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Metrograph Honors Karl Lagerfeld’s Legacy as a Costume Designer
Thanks to the Metropolitan Museum of Art’s Costume Institute exhibition, Karl Lagerfeld’s impact on fashion is more well-understood than ever. Starting on June 9, Metrograph will pull into focus the late couturier’s affinity for film and little-known work as a costume designer. The Manhattan fixture of art house cinema will screen Barbet Schroeder’s erotic comedy Mistress (1976) and Pedro Almodóvar’s High Heels (1991, pictured above). The films feature Lagerfeld-designed costumes created during his tenure at Chloé and Chanel, respectively. Metrograph will also screen Fritz Lang’s Metropolis (1927) and Alain Resnais’ Last Year at Marienbad (1961), two of the designer’s favorite films. —Jenna Adrian-Diaz
HOK unveils plans for a mirrored “stadium of the future” in Jacksonville, Florida.
HOK has revealed plans to renovate the National Football League stadium in Jacksonville. Plans involve covering the existing stadium with a fritted dome and expanding the concourse to four times its current width, encircling the entire stadium. The renovated stadium, referred to as the “Stadium of the Future,” will feature a mirrored cladding, a domed roof, increased seating capacity, sustainable elements, and a park. The design aims to create a community hub that integrates with the neighborhood and celebrates Jacksonville’s landscape.
Five firms are shortlisted to design a memorial for victims of the Las Vegas shooting.
To create a lasting memorial for victims of the Las Vegas Shooting, the 1 October Memorial Committee (1OMC) was formed in 2019. The committee initiated a design competition, seeking input from the public to shape the memorial’s guiding principles: Remembrance, Respect, Honor, Healing, Unity, Peace, Community, and Love. The 1OMC has now selected five finalists, including Aaron Neubert Architects and studioSTIGSGAARD, JCJ Architecture, OLIN, Paul Murdoch Architects, and SWA, whose proposals will undergo public feedback through an online survey before the final decision is made in September.
Telfar will retire its Bag Security Program to focus on ventures beyond social media.
Telfar announced that its upcoming drop for the Bag Security Program will be its final one. The brand introduced the selling system in 2020 to combat bots and resellers, allowing customers to pre-order desired styles without the fear of items quickly selling out. Telfar plans to focus on ventures beyond social media, such as its streaming platform TelfarTV and the opening of brick-and-mortar stores in 2024. The announcement follows the brand’s recent guerilla marketing initiative, involving a secret sale where customers received exclusive access to purchase Telfar products via SMS.
After 15 years on Governors Island, the artist-run Portal fair is seeking a new home.
After 15 years, the Governors Island Art Fair, now called Portal: Governors Island, has been forced to leave its namesake location off the southern tip of Manhattan. The Trust for Governors Island (TGI) rejected proposals from the fair organizers, 4heads, for the 2023 season due to high demand for space on the island. Despite the setback, 4heads remains hopeful in finding a new host for future events and continues to explore potential locations. The fair, known for its unique and refreshing approach to art exhibitions, has played a significant role in promoting the island as a cultural space over the years.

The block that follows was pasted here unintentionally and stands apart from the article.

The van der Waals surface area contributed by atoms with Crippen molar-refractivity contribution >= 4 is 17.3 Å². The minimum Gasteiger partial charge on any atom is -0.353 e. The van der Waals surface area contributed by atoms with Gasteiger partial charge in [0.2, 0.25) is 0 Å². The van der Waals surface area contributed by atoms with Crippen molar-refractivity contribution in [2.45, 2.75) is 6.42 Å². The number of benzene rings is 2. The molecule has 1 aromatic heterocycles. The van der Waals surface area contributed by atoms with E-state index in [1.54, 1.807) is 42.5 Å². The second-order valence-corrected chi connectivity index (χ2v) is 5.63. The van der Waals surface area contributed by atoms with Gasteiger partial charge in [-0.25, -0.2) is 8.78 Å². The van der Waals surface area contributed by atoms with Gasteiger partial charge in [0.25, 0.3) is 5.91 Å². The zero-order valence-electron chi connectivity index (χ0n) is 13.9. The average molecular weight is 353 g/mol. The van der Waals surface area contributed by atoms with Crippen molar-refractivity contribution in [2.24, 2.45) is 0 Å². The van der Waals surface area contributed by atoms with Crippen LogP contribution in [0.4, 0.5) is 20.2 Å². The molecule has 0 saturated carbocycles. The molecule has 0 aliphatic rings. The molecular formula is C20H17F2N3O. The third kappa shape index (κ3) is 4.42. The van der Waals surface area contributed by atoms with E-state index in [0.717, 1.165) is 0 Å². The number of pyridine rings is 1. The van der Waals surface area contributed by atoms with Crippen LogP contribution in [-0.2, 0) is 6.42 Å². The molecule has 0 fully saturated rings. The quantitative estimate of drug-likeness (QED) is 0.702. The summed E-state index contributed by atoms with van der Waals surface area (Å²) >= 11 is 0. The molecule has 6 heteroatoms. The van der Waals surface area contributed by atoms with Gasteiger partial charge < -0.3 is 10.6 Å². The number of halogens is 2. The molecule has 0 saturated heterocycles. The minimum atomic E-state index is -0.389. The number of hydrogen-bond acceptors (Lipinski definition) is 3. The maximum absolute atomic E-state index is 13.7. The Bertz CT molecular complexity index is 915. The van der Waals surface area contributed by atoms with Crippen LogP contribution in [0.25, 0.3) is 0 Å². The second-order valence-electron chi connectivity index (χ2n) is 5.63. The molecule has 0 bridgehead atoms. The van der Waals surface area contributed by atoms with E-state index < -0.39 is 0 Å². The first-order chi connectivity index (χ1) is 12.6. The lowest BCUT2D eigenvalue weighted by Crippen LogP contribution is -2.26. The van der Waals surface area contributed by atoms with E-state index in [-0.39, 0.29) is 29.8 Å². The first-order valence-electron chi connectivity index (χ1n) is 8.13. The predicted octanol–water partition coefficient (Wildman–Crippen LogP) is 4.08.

Sumayya Vally wins the design competition for a lush pedestrian bridge in Belgium.
Sumayya Vally, Principal of Counterspace, has won the competition to design the Asiat-Darse pedestrian bridge in Vilvoorde, Belgium. Inspired by Paul Panda Farnana, an overlooked figure in the city, the bridge’s design pays homage to the water structures on the Congo River. The bridge’s boat-shaped structures will serve as seed beds for various plants, symbolizing Farnana’s horticultural efforts and enabling the migration and spread of plant species. The bridge will also feature smaller boat-like structures along the river bank, named after laborers from the Congo register, providing a pollinator-rich ecosystem and a garden for visitors.
A wispy, ethereal Janet Echelman sculpture is floating above downtown Columbus.
A wispy Janet Echelman sculpture is taking center stage in downtown Columbus. The colorful fiber tapestry, composed of 78 miles of twine and over 500,000 knots, becomes the city’s longest public artwork, suspended above Gay and High Streets. Inspired by the city’s history and development, the sculpture, named Current, captures the essence of interconnectedness and serves as a guide from the historic buildings to the vibrant riverfront park. The installation aims to revitalize and create an artistic hub in the downtown corridor.
Google plans to crack down on remote work with stricter office attendance policies.
Google is taking steps to address inconsistent office attendance by implementing stricter policies, including tracking badge attendance and incorporating it into performance reviews. The company’s chief people officer emphasized the value of in-person collaboration and urged remote workers to consider switching to a hybrid work schedule. The new approach aims to strike a balance between in-person and remote work, with a focus on maintaining connectivity and community within Google’s offices. These measures mark a shift from the company’s previous relaxed approach to remote work and reflect its ongoing efforts to streamline operations and reduce costs.
Today’s attractive distractions:
Louis Vuitton is (finally) getting into NFTs with five-figure digital trunks.